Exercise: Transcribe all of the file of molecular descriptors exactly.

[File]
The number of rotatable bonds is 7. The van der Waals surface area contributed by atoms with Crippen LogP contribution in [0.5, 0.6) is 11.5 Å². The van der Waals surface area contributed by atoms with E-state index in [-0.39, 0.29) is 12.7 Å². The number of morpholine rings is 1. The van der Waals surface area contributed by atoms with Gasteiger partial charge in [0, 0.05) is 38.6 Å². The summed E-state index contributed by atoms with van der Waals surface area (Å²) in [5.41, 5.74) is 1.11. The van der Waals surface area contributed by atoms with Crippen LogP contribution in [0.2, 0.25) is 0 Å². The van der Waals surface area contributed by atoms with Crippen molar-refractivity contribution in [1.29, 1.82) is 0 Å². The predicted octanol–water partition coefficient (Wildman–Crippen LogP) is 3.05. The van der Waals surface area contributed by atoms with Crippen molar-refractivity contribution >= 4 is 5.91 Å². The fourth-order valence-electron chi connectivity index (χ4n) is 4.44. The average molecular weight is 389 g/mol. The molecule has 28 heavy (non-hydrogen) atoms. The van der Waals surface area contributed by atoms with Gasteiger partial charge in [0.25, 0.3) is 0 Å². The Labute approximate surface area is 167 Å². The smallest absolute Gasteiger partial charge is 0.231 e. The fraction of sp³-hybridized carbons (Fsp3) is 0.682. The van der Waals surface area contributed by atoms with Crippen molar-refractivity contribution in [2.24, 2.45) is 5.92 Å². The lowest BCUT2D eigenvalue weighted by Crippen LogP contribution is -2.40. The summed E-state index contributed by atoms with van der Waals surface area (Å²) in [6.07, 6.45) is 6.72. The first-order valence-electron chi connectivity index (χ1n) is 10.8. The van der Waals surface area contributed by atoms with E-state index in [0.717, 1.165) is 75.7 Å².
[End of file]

The number of rotatable bonds is 7. The van der Waals surface area contributed by atoms with Crippen LogP contribution in [0.5, 0.6) is 11.5 Å². The van der Waals surface area contributed by atoms with E-state index in [-0.39, 0.29) is 12.7 Å². The number of morpholine rings is 1. The van der Waals surface area contributed by atoms with Gasteiger partial charge in [0, 0.05) is 38.6 Å². The summed E-state index contributed by atoms with van der Waals surface area (Å²) in [5.41, 5.74) is 1.11. The van der Waals surface area contributed by atoms with Crippen LogP contribution in [0.2, 0.25) is 0 Å². The van der Waals surface area contributed by atoms with Crippen molar-refractivity contribution in [1.29, 1.82) is 0 Å². The predicted octanol–water partition coefficient (Wildman–Crippen LogP) is 3.05. The van der Waals surface area contributed by atoms with Crippen molar-refractivity contribution >= 4 is 5.91 Å². The fourth-order valence-electron chi connectivity index (χ4n) is 4.44. The average molecular weight is 389 g/mol. The molecule has 28 heavy (non-hydrogen) atoms. The van der Waals surface area contributed by atoms with Gasteiger partial charge in [0.25, 0.3) is 0 Å². The Labute approximate surface area is 167 Å². The smallest absolute Gasteiger partial charge is 0.231 e. The fraction of sp³-hybridized carbons (Fsp3) is 0.682. The van der Waals surface area contributed by atoms with Crippen molar-refractivity contribution in [2.24, 2.45) is 5.92 Å². The lowest BCUT2D eigenvalue weighted by Crippen LogP contribution is -2.40. The summed E-state index contributed by atoms with van der Waals surface area (Å²) in [6.07, 6.45) is 6.72. The first-order valence-electron chi connectivity index (χ1n) is 10.8. The van der Waals surface area contributed by atoms with E-state index in [0.717, 1.165) is 75.7 Å².